What is Thermoregulation?

Thermoregulation is the way animals maintain a comfortable body temperature.

All animals have a preferred temperature range. When the local temperatures fall outside of this range, they’ll take steps to adjust their body temperature. If the temperatures fall, the animals will do things that help keep them warmer. If the temperatures rise, they’ll do things to help lower their body temperature.

For example, when you get cold, you may put on a sweater. When you are hot, you may move to an air-conditioned room to cool off. Animals may not be able to wear sweaters or enjoy air conditioning, but they also take steps to maintain comfortable body temperatures.

We’ll talk about the importance of thermoregulation and a few of the ways that animals try to control their body temperature below.

The Importance of Thermoregulation

A lot of chemistry goes on inside an animal’s body. Food is converted to energy. Amino acids are combined to form proteins. Hormones are released into the bloodstream to help control bodily functions.

Many of these processes rely on special chemicals produced by the body called enzymes.

Enzymes help facilitate many of the body’s chemical reactions. Some help to speed up chemical reactions that normally happen pretty slowly. Most enzymes work best at a pretty narrow temperature range. This means that the temperature of an animal influences how effective these enzymes work. For example, many human enzymes work best at around 98 to 99 degrees Fahrenheit.

So, when an animal’s body temperature is higher or lower than the preferred range, the animal’s body will begin taking steps to rectify the situation.

Thermoregulation: Conscious and Subconscious Tactics

Animals maintain their body temperature via a combination of conscious and subconscious processes. In other words, their bodies “automatically” do some things to restore a proper body temperature. But they also engage in deliberate behaviors to do the same thing.

Subconscious Tactics

Vasoconstriction is a good example of one of the subconscious or automatic things that a mammal’s body does when it is too cold.

Vasoconstriction refers to the tightening of the blood vessels found right underneath the skin. When these blood vessels tighten, the amount of blood flowing near the skin is reduced. This prevents the warm blood from deep inside the animal from cooling off when it travels near the skin.

Aquatic mammals often exhibit an even more drastic version of vasoconstriction. These animals completely shut off the flow of blood to their extremities when diving. By keeping their blood deep inside their bodies, they can avoid becoming cold in frigid waters.

Animals often exhibit the opposite phenomenon – called vasodilation – when they are too hot. When this happens, the blood vessels underneath an animal’s skin open wider. This allows more blood to flow near the skin, which allows the body to shed excess heat into the environment. Ultimately, this cools the animal down.

Shivering is another behavior that helps to raise an animal’s body temperature. When an animal shivers, its muscles twitch and rub against each other. This friction produces heat, which helps to warm the animal up.

Sweating is also an unconscious mechanism that helps to regulate an animal’s body temperature. But sweating works when an animal is too hot, rather than too cold. Sweat coats the skin in a thin layer of water, which will evaporate into the surrounding air. Evaporation causes a cooling effect, which helps to reduce the animal’s body temperature.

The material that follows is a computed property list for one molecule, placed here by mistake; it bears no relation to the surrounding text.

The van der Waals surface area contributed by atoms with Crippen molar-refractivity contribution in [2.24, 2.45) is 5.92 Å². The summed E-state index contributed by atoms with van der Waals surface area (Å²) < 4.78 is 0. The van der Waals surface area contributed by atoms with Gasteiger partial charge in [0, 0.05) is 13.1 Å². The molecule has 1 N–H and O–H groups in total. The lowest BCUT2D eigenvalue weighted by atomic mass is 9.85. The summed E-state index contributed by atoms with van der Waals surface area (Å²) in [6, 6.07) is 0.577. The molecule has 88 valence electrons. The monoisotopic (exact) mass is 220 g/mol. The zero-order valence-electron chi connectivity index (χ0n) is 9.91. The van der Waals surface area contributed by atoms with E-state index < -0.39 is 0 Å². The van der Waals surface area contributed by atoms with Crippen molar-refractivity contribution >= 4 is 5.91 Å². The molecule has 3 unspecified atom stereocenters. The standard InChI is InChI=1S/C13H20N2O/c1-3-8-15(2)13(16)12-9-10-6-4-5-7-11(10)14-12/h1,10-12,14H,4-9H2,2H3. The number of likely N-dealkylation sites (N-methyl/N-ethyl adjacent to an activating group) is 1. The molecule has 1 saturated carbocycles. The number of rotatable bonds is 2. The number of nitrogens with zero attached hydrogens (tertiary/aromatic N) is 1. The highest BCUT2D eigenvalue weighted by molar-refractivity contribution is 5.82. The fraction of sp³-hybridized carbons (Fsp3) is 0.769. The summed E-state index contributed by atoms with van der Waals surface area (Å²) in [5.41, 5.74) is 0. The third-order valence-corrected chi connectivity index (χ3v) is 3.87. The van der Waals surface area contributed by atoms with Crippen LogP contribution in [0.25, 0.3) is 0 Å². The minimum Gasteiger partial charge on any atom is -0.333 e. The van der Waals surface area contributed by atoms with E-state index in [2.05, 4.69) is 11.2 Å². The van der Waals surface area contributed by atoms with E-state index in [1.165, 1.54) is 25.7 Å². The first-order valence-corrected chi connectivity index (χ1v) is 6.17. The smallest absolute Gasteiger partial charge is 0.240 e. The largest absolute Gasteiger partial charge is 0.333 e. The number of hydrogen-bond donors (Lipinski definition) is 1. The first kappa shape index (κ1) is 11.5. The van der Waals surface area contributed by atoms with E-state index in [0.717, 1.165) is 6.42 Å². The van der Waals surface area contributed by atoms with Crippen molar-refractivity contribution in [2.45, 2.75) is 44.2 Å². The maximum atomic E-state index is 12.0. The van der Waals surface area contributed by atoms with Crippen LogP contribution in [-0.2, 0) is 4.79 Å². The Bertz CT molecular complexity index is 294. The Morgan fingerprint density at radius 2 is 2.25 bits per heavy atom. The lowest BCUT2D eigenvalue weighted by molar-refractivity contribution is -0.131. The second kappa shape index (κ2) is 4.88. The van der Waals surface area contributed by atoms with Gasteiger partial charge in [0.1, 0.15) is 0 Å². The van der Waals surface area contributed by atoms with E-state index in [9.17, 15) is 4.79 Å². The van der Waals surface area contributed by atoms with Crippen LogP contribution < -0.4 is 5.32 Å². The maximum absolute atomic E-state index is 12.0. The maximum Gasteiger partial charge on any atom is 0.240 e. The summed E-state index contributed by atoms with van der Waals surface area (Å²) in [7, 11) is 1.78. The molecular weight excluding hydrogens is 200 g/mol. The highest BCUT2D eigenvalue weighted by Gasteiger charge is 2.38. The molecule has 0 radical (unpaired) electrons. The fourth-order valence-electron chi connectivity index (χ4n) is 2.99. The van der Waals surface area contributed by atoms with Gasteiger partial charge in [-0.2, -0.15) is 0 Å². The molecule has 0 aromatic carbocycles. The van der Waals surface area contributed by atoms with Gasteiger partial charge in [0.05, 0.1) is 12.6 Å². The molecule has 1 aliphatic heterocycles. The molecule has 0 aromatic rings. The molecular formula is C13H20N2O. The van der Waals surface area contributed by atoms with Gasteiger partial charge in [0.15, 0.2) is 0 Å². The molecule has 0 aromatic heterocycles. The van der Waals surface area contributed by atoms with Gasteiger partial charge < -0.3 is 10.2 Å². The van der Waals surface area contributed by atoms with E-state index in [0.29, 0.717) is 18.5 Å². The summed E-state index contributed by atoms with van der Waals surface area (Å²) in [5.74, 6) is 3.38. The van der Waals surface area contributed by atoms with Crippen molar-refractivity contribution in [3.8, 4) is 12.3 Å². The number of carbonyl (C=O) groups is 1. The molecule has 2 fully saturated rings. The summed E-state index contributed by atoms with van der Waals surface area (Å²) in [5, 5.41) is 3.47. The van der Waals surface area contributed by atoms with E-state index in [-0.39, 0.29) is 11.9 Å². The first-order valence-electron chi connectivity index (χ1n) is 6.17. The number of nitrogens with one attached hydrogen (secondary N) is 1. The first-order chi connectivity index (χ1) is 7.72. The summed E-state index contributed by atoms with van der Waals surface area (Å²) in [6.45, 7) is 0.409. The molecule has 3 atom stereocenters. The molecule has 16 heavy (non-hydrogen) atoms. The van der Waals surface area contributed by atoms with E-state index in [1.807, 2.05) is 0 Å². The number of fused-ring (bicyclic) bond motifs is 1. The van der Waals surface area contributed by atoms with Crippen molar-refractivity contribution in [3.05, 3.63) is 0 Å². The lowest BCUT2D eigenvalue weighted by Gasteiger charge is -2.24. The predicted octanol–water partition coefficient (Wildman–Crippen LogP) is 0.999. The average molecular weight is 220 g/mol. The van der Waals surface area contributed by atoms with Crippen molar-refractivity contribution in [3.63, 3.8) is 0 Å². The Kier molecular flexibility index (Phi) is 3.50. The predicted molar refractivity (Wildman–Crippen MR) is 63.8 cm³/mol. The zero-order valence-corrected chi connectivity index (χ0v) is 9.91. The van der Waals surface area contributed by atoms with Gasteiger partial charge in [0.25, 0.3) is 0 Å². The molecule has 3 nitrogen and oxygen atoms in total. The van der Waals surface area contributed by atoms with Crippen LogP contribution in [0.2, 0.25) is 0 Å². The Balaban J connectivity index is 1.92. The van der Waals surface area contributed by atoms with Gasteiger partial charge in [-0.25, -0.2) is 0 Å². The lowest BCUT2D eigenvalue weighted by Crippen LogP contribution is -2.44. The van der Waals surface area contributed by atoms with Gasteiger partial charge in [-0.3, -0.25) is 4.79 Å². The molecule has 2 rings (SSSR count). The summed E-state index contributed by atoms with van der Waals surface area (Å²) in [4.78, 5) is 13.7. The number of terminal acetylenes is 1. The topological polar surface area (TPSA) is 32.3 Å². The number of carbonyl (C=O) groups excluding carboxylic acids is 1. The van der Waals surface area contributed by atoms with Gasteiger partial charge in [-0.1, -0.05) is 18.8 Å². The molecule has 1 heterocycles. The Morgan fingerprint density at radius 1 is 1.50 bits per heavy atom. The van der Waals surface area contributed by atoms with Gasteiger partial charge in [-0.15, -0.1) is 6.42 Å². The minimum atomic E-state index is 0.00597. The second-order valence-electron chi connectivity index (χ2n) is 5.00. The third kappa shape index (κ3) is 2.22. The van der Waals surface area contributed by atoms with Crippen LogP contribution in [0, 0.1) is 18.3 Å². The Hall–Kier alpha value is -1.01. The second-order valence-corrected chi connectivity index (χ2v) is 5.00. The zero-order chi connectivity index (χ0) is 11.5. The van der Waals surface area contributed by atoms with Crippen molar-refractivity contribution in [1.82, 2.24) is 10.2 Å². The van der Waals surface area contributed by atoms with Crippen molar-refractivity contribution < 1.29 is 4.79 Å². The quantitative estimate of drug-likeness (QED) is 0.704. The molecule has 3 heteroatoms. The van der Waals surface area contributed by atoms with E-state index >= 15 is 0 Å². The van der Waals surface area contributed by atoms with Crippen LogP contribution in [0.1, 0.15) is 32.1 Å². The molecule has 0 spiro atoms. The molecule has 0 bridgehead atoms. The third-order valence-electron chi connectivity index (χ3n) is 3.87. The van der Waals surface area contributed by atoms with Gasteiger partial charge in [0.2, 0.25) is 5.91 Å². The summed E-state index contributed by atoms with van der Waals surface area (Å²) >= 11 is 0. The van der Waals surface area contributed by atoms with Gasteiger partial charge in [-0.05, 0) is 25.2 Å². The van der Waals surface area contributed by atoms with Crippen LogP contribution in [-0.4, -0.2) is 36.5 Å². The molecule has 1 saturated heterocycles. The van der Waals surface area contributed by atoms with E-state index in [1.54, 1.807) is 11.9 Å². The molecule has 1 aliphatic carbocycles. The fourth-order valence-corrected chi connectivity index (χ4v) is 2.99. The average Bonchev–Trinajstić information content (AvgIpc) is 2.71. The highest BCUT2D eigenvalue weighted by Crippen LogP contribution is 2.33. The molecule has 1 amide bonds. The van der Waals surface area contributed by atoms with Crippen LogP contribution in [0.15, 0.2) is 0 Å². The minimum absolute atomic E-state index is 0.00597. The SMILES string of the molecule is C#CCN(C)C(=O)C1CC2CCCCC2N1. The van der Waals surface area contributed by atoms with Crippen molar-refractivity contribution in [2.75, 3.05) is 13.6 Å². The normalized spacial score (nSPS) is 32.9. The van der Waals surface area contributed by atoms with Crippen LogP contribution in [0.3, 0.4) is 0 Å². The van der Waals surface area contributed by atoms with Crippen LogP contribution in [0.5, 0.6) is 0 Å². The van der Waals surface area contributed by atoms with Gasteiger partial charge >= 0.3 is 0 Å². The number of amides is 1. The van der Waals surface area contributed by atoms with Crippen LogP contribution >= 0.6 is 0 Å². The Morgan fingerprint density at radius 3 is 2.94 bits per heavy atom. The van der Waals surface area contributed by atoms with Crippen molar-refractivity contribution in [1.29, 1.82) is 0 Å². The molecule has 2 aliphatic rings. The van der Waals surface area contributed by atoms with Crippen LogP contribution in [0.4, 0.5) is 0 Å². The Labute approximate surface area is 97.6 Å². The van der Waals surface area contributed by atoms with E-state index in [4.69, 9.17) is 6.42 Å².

Conscious Tactics

The tactics discussed above happen automatically in the bodies of some animals, but there are also a number of things animals consciously do to help regulate their body temperature.

Some of the most notable behaviors animals use to regulate their body temperature are discussed below.


Alligators, crocodiles and many lizards will open their mouths widely when they become too hot. When they do so, some of the saliva in their mouth will evaporate. This helps to cool the animal’s entire body.


Panting is somewhat like gaping, as it involves animals opening their mouth to cool off. However, unlike gaping, panting also involves rapid breathing. This carries warm air from inside an animal’s body to the outside, which helps cool them off. Dogs, wolves and cheetahs are a few animals that pant to cool off.


Many reptiles rely almost completely on the sun to warm their bodies. So, when a snake, lizard or turtle needs to warm up, they’ll crawl onto a sun-bathed rock or log. They will then stretch out to absorb some of the sun’s heat. Some lizards will even exhibit darker coloration when they are basking, to help accelerate the rate at which they warm up.

Feather Fluffing

Birds obviously use their features to fly, but they’re also helpful for keeping their body temperatures at the proper levels. After all, feathers are excellent insulators. That’s why humans often use feathers inside blankets and coats. Birds can actually fluff their features up when they’re cold. This helps to trap air near the bird’s skin, which will keep the bird warmer.

Altered Body Postures

Animals also alter their body posture when trying to adjust their temperature. For example, when an animal is cold, it will usually curl up into a tight ball. This helps reduce the amount of air flowing over its skin. On the other hand, animals that are too hot may sprawl out so they can enjoy as much air flowing over their body as possible.

As you can see, there are a number of different ways animals try to regulate their body temperature. Sometimes, they even employ more than one of these behaviors at the same time.

We’ve explained a few of the most notable examples of thermoregulation above, but countless others exist. Can you think of any other ways that animals regulate their body temperature? Share your examples with us in the comments below.